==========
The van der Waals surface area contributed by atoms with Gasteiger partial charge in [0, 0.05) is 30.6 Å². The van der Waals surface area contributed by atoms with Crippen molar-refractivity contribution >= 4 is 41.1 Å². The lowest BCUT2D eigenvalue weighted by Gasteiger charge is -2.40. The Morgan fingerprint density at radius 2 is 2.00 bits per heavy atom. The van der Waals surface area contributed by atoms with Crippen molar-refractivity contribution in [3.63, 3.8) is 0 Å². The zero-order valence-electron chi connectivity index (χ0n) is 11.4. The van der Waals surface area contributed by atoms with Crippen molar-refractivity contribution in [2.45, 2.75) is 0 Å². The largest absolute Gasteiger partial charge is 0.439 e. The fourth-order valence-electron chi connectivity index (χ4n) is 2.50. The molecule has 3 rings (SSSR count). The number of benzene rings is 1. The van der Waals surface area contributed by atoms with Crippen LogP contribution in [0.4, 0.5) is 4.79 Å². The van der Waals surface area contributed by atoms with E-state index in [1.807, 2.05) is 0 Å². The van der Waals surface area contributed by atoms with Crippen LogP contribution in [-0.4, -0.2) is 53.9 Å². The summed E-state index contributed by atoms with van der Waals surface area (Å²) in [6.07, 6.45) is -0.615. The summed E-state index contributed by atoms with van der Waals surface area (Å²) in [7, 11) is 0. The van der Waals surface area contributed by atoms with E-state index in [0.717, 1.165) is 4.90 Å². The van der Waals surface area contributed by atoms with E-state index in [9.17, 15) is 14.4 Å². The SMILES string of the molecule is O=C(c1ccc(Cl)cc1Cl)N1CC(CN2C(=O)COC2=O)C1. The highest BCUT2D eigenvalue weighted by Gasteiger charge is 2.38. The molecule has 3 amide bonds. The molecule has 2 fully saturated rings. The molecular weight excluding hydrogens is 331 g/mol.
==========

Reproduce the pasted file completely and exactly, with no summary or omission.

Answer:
The van der Waals surface area contributed by atoms with Gasteiger partial charge in [0, 0.05) is 30.6 Å². The van der Waals surface area contributed by atoms with Crippen molar-refractivity contribution >= 4 is 41.1 Å². The lowest BCUT2D eigenvalue weighted by Gasteiger charge is -2.40. The Morgan fingerprint density at radius 2 is 2.00 bits per heavy atom. The van der Waals surface area contributed by atoms with Crippen molar-refractivity contribution in [3.63, 3.8) is 0 Å². The zero-order valence-electron chi connectivity index (χ0n) is 11.4. The van der Waals surface area contributed by atoms with Crippen molar-refractivity contribution in [2.45, 2.75) is 0 Å². The largest absolute Gasteiger partial charge is 0.439 e. The fourth-order valence-electron chi connectivity index (χ4n) is 2.50. The molecule has 3 rings (SSSR count). The number of benzene rings is 1. The van der Waals surface area contributed by atoms with Crippen LogP contribution in [0.4, 0.5) is 4.79 Å². The van der Waals surface area contributed by atoms with E-state index in [1.807, 2.05) is 0 Å². The van der Waals surface area contributed by atoms with Crippen LogP contribution in [-0.4, -0.2) is 53.9 Å². The summed E-state index contributed by atoms with van der Waals surface area (Å²) in [6.07, 6.45) is -0.615. The summed E-state index contributed by atoms with van der Waals surface area (Å²) in [7, 11) is 0. The van der Waals surface area contributed by atoms with E-state index in [0.717, 1.165) is 4.90 Å². The van der Waals surface area contributed by atoms with E-state index in [9.17, 15) is 14.4 Å². The SMILES string of the molecule is O=C(c1ccc(Cl)cc1Cl)N1CC(CN2C(=O)COC2=O)C1. The highest BCUT2D eigenvalue weighted by Gasteiger charge is 2.38. The molecule has 3 amide bonds. The molecule has 2 fully saturated rings. The molecular weight excluding hydrogens is 331 g/mol.